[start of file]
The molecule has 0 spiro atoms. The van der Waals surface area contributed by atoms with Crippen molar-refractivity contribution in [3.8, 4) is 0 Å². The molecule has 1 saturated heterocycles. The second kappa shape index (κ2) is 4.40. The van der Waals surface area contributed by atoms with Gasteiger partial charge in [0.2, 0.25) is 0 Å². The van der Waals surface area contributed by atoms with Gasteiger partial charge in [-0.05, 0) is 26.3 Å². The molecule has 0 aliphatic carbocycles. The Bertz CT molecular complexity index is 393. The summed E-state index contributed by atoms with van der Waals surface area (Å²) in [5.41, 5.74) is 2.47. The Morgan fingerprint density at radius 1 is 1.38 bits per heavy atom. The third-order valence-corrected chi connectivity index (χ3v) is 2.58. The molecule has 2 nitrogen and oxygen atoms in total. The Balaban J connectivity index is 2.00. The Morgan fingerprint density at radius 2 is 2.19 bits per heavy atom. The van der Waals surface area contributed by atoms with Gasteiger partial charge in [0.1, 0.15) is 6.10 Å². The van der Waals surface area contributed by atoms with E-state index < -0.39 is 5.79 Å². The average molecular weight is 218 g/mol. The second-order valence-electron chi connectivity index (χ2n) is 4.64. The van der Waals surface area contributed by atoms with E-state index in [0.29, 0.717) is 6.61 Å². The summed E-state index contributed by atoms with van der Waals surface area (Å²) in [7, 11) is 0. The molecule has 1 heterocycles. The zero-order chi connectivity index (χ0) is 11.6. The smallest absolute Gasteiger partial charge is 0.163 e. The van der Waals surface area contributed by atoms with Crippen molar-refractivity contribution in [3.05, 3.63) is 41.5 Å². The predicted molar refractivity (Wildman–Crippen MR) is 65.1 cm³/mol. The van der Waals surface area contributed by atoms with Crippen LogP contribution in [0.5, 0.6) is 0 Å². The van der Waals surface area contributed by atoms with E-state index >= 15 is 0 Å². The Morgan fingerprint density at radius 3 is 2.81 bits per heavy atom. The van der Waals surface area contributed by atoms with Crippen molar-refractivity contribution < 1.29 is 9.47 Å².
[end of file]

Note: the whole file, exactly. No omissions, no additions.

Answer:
The molecule has 0 spiro atoms. The van der Waals surface area contributed by atoms with Crippen molar-refractivity contribution in [3.8, 4) is 0 Å². The molecule has 1 saturated heterocycles. The second kappa shape index (κ2) is 4.40. The van der Waals surface area contributed by atoms with Gasteiger partial charge in [0.2, 0.25) is 0 Å². The van der Waals surface area contributed by atoms with Gasteiger partial charge in [-0.05, 0) is 26.3 Å². The molecule has 0 aliphatic carbocycles. The Bertz CT molecular complexity index is 393. The summed E-state index contributed by atoms with van der Waals surface area (Å²) in [5.41, 5.74) is 2.47. The Morgan fingerprint density at radius 1 is 1.38 bits per heavy atom. The third-order valence-corrected chi connectivity index (χ3v) is 2.58. The molecule has 2 nitrogen and oxygen atoms in total. The Balaban J connectivity index is 2.00. The Morgan fingerprint density at radius 2 is 2.19 bits per heavy atom. The van der Waals surface area contributed by atoms with Gasteiger partial charge in [0.1, 0.15) is 6.10 Å². The van der Waals surface area contributed by atoms with E-state index < -0.39 is 5.79 Å². The average molecular weight is 218 g/mol. The second-order valence-electron chi connectivity index (χ2n) is 4.64. The van der Waals surface area contributed by atoms with E-state index in [0.29, 0.717) is 6.61 Å². The summed E-state index contributed by atoms with van der Waals surface area (Å²) in [7, 11) is 0. The molecule has 1 heterocycles. The zero-order chi connectivity index (χ0) is 11.6. The smallest absolute Gasteiger partial charge is 0.163 e. The van der Waals surface area contributed by atoms with Crippen molar-refractivity contribution in [3.05, 3.63) is 41.5 Å². The predicted molar refractivity (Wildman–Crippen MR) is 65.1 cm³/mol. The van der Waals surface area contributed by atoms with Crippen LogP contribution in [0.5, 0.6) is 0 Å². The van der Waals surface area contributed by atoms with E-state index >= 15 is 0 Å². The Morgan fingerprint density at radius 3 is 2.81 bits per heavy atom. The van der Waals surface area contributed by atoms with Crippen molar-refractivity contribution < 1.29 is 9.47 Å².